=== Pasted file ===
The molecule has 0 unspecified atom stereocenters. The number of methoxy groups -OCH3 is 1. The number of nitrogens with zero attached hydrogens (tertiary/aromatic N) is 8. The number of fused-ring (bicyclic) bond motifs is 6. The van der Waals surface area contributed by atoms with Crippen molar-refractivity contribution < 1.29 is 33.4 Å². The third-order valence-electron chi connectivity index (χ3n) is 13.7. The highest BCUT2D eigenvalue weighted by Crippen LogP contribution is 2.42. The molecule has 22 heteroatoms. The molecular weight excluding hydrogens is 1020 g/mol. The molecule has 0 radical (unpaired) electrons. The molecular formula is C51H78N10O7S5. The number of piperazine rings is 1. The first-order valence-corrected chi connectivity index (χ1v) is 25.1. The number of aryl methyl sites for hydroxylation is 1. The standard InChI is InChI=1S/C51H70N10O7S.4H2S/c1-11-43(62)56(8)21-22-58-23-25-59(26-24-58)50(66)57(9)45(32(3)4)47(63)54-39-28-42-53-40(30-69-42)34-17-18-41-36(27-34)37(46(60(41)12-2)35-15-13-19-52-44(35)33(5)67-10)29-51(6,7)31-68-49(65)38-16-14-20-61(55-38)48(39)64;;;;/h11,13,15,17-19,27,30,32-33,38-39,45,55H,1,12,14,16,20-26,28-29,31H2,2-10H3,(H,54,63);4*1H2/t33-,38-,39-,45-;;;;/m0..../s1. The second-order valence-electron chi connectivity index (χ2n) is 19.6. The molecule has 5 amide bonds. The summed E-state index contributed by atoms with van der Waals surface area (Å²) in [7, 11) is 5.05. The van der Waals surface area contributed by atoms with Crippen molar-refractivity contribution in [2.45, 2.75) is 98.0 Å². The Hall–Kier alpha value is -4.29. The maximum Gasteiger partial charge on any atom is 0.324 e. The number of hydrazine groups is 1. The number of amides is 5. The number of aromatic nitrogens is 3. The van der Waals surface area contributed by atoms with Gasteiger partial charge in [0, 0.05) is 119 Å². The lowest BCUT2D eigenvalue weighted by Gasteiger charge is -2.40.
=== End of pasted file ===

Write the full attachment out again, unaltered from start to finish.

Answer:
The molecule has 0 unspecified atom stereocenters. The number of methoxy groups -OCH3 is 1. The number of nitrogens with zero attached hydrogens (tertiary/aromatic N) is 8. The number of fused-ring (bicyclic) bond motifs is 6. The van der Waals surface area contributed by atoms with Crippen molar-refractivity contribution < 1.29 is 33.4 Å². The third-order valence-electron chi connectivity index (χ3n) is 13.7. The highest BCUT2D eigenvalue weighted by Crippen LogP contribution is 2.42. The molecule has 22 heteroatoms. The molecular weight excluding hydrogens is 1020 g/mol. The molecule has 0 radical (unpaired) electrons. The molecular formula is C51H78N10O7S5. The number of piperazine rings is 1. The first-order valence-corrected chi connectivity index (χ1v) is 25.1. The number of aryl methyl sites for hydroxylation is 1. The standard InChI is InChI=1S/C51H70N10O7S.4H2S/c1-11-43(62)56(8)21-22-58-23-25-59(26-24-58)50(66)57(9)45(32(3)4)47(63)54-39-28-42-53-40(30-69-42)34-17-18-41-36(27-34)37(46(60(41)12-2)35-15-13-19-52-44(35)33(5)67-10)29-51(6,7)31-68-49(65)38-16-14-20-61(55-38)48(39)64;;;;/h11,13,15,17-19,27,30,32-33,38-39,45,55H,1,12,14,16,20-26,28-29,31H2,2-10H3,(H,54,63);4*1H2/t33-,38-,39-,45-;;;;/m0..../s1. The second-order valence-electron chi connectivity index (χ2n) is 19.6. The molecule has 5 amide bonds. The summed E-state index contributed by atoms with van der Waals surface area (Å²) in [7, 11) is 5.05. The van der Waals surface area contributed by atoms with Crippen molar-refractivity contribution in [2.45, 2.75) is 98.0 Å². The Hall–Kier alpha value is -4.29. The maximum Gasteiger partial charge on any atom is 0.324 e. The number of hydrazine groups is 1. The number of amides is 5. The number of aromatic nitrogens is 3. The van der Waals surface area contributed by atoms with Gasteiger partial charge in [0, 0.05) is 119 Å². The lowest BCUT2D eigenvalue weighted by Gasteiger charge is -2.40.